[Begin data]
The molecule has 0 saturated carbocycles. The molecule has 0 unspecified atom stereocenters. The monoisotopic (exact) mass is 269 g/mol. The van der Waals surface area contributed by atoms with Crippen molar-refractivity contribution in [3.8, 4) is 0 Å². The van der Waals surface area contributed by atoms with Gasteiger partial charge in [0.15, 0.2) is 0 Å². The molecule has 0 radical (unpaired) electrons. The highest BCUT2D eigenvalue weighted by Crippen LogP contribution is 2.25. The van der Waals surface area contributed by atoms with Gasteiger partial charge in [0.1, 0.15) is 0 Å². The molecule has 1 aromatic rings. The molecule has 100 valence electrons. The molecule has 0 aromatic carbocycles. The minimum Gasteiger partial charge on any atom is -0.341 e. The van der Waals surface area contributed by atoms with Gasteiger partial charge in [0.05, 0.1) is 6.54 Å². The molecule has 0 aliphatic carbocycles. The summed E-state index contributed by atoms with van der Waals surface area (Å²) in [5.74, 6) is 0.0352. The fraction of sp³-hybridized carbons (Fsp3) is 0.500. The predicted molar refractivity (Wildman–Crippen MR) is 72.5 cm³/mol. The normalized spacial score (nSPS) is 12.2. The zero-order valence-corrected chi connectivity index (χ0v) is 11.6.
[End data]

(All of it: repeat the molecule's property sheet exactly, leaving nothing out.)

The molecule has 0 saturated carbocycles. The molecule has 0 unspecified atom stereocenters. The monoisotopic (exact) mass is 269 g/mol. The van der Waals surface area contributed by atoms with Crippen molar-refractivity contribution in [3.8, 4) is 0 Å². The van der Waals surface area contributed by atoms with Gasteiger partial charge in [0.15, 0.2) is 0 Å². The molecule has 0 radical (unpaired) electrons. The highest BCUT2D eigenvalue weighted by Crippen LogP contribution is 2.25. The van der Waals surface area contributed by atoms with Gasteiger partial charge in [0.1, 0.15) is 0 Å². The molecule has 1 aromatic rings. The molecule has 100 valence electrons. The molecule has 0 aromatic carbocycles. The minimum Gasteiger partial charge on any atom is -0.341 e. The van der Waals surface area contributed by atoms with Gasteiger partial charge in [0.05, 0.1) is 6.54 Å². The molecule has 0 aliphatic carbocycles. The summed E-state index contributed by atoms with van der Waals surface area (Å²) in [5.74, 6) is 0.0352. The fraction of sp³-hybridized carbons (Fsp3) is 0.500. The predicted molar refractivity (Wildman–Crippen MR) is 72.5 cm³/mol. The normalized spacial score (nSPS) is 12.2. The zero-order valence-corrected chi connectivity index (χ0v) is 11.6.